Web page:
FDA Grant-Making Authority and Funding

Building upon initiatives contained in the Cures Act, Cures 2.0 would authorize funds for FDA grants in areas of innovative clinical trial design, such as complex adaptive, Bayesian, and other novel designs, and patient-focused drug development to advance science in these areas. In the context of patient-focused drug development, the concept paper advocates for prioritizing further study on clinical outcome assessment and patient experience data as well as the incorporation of digital health tools and RWD and RWE. The intent of this provision is to produce a more efficient drug development process with increased focus on real world patient needs.14

Increasing Use of RWD and RWE

The Cures Act encouraged the development and use of RWD and RWE in regulatory decision making. Among other things, the Cures Act required the Secretary to establish a program evaluating the use of RWE to support approvals of new indications for already-approved products and post-approval study requirements.15 FDA has undertaken various initiatives to fulfill these obligations, such as releasing a framework for its RWE program and several guidance documents relating to the use of RWE and RWD for product applications. To date, however, RWE has largely played a supplementary, rather than primary, role in regulatory decision making.16 Cures 2.0 proposes three policies to expedite and facilitate the promise of RWE use.

The first policy would require FDA to issue guidance on utilizing RWE in post-approval commitments for breakthrough therapy designation and accelerate approval products. Topics for such guidance would include acceptable endpoints and outcome measures, data quality standards, data transparency requirements, and study design considerations. Second, the Secretary would be required to establish a "clear and consistent" regulatory framework for the recognition and use of RWE, including outlining a framework for the collection of consistent and usable RWD and identifying how other federal agencies could use RWE.17 Finally, the Cures 2.0 Concept Paper contemplates requiring the establishment of a task force, consisting of patient groups, CMS, FDA and private sector representatives, to develop recommendations on how to encourage patients to engage in RWD generation.18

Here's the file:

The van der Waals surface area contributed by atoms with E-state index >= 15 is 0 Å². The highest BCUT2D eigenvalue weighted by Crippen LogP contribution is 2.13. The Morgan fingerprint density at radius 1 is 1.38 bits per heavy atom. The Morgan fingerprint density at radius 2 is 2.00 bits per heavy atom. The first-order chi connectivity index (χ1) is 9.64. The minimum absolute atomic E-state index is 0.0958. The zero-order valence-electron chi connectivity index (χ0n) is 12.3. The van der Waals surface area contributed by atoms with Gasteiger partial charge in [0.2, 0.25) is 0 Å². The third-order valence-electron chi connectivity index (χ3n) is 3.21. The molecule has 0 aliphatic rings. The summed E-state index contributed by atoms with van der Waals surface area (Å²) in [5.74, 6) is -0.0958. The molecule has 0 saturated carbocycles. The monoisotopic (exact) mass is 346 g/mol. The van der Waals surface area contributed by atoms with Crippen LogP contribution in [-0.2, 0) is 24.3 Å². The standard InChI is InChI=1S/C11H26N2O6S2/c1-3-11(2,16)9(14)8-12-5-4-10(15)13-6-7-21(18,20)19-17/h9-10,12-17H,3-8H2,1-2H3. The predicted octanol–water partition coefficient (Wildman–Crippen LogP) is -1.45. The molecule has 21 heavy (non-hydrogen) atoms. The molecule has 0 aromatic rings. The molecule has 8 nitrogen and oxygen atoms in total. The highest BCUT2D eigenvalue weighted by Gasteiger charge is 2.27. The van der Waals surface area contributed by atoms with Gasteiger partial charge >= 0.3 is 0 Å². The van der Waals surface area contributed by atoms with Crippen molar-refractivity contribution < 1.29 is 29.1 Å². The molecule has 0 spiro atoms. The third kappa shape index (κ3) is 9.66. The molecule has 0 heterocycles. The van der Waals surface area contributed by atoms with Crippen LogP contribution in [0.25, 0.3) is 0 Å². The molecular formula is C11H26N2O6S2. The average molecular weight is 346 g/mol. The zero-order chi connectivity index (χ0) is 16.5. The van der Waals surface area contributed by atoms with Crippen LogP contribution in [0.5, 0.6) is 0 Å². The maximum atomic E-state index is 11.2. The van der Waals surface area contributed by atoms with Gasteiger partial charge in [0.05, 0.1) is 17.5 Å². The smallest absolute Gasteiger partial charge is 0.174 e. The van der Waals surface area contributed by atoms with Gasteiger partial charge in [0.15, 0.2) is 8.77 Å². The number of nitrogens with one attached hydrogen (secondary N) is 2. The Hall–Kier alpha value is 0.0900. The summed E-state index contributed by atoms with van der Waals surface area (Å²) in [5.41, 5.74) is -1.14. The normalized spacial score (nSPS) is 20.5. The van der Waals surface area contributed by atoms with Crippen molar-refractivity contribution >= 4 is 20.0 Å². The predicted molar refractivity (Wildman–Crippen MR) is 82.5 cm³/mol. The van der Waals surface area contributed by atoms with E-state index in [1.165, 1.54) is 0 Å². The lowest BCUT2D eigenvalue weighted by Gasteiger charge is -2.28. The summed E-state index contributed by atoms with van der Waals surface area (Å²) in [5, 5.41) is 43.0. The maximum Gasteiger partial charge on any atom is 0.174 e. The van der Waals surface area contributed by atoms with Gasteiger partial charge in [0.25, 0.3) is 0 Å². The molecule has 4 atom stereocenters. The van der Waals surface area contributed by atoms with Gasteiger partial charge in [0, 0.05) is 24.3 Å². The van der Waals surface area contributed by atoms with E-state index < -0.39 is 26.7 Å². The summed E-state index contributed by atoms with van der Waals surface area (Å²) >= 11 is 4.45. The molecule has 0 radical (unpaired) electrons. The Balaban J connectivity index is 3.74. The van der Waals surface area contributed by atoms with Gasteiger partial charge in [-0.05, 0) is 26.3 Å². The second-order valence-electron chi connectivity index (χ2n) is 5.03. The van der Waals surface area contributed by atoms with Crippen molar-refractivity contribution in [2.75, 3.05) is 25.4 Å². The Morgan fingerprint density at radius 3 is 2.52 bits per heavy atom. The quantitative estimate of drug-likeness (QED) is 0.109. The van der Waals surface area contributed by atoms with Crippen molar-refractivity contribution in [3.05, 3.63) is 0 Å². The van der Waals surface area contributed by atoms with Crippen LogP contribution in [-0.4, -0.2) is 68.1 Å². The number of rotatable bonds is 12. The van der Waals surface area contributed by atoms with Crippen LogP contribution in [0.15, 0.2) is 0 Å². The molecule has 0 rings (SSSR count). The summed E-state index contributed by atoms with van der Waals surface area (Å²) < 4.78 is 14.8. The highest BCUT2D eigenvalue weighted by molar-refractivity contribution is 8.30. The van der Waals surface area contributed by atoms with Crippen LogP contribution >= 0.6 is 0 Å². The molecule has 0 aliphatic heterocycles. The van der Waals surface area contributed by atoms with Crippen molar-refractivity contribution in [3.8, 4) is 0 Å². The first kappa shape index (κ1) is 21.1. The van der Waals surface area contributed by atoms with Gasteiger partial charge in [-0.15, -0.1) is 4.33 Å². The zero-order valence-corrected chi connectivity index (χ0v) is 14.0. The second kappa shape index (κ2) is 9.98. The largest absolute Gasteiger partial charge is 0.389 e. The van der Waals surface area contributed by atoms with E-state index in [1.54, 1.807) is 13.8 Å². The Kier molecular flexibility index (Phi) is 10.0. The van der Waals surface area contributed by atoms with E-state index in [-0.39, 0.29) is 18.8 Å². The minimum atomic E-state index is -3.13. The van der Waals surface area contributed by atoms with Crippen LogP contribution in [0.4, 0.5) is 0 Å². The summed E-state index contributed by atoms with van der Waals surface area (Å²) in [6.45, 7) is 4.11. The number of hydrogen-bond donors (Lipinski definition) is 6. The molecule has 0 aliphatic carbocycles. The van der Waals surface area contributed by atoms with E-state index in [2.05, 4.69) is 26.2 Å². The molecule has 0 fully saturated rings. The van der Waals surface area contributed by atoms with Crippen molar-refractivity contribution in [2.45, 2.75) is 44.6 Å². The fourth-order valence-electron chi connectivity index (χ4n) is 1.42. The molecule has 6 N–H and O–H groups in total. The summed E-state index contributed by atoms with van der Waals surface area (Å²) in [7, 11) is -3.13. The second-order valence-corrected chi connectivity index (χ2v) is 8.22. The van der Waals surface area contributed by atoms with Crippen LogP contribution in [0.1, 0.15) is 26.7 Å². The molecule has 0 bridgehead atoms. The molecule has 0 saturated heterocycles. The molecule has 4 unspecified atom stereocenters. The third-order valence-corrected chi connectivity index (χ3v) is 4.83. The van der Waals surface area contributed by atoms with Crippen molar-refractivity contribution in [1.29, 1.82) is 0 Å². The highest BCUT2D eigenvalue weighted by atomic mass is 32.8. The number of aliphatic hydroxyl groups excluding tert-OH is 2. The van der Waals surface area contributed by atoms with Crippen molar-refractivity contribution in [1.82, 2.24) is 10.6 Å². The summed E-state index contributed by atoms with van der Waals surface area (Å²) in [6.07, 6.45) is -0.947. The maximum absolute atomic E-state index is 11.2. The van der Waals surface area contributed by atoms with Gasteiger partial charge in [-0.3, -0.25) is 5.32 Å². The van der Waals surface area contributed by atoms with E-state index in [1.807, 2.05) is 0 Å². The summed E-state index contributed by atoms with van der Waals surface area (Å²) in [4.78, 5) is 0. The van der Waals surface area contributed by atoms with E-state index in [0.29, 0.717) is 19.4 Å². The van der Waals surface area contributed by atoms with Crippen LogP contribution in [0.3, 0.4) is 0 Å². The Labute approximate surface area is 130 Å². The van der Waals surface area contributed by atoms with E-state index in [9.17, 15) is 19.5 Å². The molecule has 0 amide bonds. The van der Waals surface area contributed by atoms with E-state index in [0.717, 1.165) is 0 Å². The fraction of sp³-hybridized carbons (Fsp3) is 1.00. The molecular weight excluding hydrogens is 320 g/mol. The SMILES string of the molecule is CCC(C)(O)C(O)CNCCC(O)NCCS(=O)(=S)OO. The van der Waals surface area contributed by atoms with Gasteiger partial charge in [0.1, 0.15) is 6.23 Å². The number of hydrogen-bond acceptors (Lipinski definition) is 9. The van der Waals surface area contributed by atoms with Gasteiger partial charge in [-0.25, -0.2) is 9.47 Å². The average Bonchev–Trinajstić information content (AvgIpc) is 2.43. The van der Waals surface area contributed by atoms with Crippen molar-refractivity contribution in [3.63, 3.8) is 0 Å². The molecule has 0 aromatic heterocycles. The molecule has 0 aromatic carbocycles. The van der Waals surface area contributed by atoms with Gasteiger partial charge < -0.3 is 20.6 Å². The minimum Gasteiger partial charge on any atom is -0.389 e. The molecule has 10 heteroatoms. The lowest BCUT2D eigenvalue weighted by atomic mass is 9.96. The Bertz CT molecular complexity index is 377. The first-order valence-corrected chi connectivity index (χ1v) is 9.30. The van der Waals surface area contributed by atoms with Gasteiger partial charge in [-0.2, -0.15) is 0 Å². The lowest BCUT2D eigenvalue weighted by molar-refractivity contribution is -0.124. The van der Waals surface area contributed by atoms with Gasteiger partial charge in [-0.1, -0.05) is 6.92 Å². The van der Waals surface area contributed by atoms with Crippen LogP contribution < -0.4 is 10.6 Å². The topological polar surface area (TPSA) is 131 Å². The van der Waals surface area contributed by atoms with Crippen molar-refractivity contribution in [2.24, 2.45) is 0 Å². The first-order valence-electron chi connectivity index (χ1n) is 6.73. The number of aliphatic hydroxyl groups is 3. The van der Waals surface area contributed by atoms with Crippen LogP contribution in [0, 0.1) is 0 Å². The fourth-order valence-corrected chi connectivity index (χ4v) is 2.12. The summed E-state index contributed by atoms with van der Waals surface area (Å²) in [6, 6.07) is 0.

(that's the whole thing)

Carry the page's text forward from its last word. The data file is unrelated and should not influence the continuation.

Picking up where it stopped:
Improve FDA-CMS Communication regarding Transformative New Therapies

In an effort to ensure timely access to innovative products, Cures 2.0 would require communication between FDA and CMS for products granted breakthrough therapy designation. In particular, once a product receives this designation, FDA and CMS would commence communications that would last through post-approval collection of RWE. Through such communications, CMS would access FDA's expertise and insight when considering coverage for new products, including for purposes of "innovative coverage design intended to best take advantage of a products ability to increase care quality and reduce costs."19 This earlier communication could potentially avoid gaps between product approval and CMS coverage determinations for such products.20